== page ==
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Determining the right offer for a house can often feel like a delicate dance. While buyers aim to secure their dream home without overstretching their budget, sellers are looking to get the best possible return on their investment.
So, how much below asking price is reasonable to offer? The answer isn’t always straightforward, as it depends on the state of the current real estate market, the condition of the property, and the urgency of the seller.
We’ll discuss what’s reasonable to offer to ensure you strike a balance between securing a great deal and not offending the seller with a lowball offer.
Should I offer less than asking price?
Making an offer on a house is as much of an art form as it is a strategic move. You want to make an offer that will save you money (of course), but you also want your offer to appeal to the sellers.
So, how do you even come up with an offer that is both reasonable and non-offensive?
First, you need to determine how much house you can afford. HomeLight’s Home Affordability Calculator will give you an idea of what your mortgage payment would look like depending on factors like your income, your credit score, and monthly debt.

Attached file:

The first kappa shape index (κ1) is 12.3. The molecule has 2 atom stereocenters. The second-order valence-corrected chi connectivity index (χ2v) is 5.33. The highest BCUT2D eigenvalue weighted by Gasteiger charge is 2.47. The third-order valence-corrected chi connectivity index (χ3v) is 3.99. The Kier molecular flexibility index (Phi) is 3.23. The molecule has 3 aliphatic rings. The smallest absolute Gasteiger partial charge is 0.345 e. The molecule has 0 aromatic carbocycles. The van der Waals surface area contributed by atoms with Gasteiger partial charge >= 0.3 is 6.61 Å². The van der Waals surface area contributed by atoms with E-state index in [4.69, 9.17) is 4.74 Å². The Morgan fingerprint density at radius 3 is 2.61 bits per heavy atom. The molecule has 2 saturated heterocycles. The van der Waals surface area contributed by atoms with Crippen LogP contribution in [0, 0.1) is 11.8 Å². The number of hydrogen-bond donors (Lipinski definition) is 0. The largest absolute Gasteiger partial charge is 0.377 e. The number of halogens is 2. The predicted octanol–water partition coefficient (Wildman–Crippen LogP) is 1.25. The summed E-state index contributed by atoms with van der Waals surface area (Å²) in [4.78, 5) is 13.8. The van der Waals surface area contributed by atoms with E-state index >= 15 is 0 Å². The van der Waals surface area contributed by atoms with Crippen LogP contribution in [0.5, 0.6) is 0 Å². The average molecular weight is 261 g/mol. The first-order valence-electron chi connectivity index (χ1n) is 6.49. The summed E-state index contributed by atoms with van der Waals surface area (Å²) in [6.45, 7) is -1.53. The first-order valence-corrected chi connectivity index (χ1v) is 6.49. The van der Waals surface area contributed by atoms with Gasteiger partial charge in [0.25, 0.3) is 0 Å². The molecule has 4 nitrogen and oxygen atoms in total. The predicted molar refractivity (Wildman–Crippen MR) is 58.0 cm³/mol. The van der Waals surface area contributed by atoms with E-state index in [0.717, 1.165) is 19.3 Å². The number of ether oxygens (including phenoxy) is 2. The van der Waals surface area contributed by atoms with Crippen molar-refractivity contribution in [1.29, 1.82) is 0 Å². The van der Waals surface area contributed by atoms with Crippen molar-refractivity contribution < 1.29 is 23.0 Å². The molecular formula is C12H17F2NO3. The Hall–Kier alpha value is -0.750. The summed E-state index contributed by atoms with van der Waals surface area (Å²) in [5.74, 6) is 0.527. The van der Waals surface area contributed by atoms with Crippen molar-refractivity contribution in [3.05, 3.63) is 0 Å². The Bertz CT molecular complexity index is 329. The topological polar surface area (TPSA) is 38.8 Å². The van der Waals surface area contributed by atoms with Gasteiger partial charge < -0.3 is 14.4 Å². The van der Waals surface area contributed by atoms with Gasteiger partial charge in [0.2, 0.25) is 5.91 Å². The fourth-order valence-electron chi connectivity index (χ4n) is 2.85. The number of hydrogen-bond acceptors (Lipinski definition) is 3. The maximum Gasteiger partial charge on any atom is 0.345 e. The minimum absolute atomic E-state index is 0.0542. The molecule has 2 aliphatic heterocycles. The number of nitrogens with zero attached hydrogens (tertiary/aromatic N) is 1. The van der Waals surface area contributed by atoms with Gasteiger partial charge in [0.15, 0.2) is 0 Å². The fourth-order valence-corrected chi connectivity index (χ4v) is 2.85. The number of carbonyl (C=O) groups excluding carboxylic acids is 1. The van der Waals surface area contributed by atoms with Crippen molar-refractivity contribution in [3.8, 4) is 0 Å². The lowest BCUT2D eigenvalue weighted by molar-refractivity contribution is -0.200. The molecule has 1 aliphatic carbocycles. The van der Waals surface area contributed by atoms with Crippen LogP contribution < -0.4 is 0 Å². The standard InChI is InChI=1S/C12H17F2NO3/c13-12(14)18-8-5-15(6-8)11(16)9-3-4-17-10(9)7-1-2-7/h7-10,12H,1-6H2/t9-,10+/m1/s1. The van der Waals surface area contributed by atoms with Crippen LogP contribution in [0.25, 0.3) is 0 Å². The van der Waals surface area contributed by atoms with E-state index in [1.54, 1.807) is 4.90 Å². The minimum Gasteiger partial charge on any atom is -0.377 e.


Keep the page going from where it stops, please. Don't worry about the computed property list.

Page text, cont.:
Of course, this is just an estimate — you’re still going to want to get preapproved for a mortgage. Prequalification will give you a better estimate of the size of the loan you’ll qualify for, and it can function as documentation to show sellers that you’re likely to be approved for a mortgage.
Let’s look at different circumstances where it would be acceptable to offer lower than the asking price.
When it’s reasonable to offer 20% or more below the asking price
One of the most significant factors that will work to your benefit when offering below asking is if it’s an active buyer’s market. In a buyer’s market, there are fewer qualified buyers than there are houses for sale, which gives buyers some leverage. Not only that, if a house has been on the market for a while, the seller is more likely to accept a lower offer to close the deal.
The condition of the home is also another big negotiating point. “It depends on how bad the repairs or the damage is,” says Mary Riley, a top real estate agent in South Carolina. “When you have a seasoned agent, sometimes you can work it out, but you have to have good negotiating skills to make that happen.”
Some significant repairs that might spur a price reduction include:
- The roof needs replacing.
- There are foundation problems.
- The home’s systems (electrical, plumbing, HVAC) need upgrading or to be brought up to code.
- The house is severely run down and needs extensive work.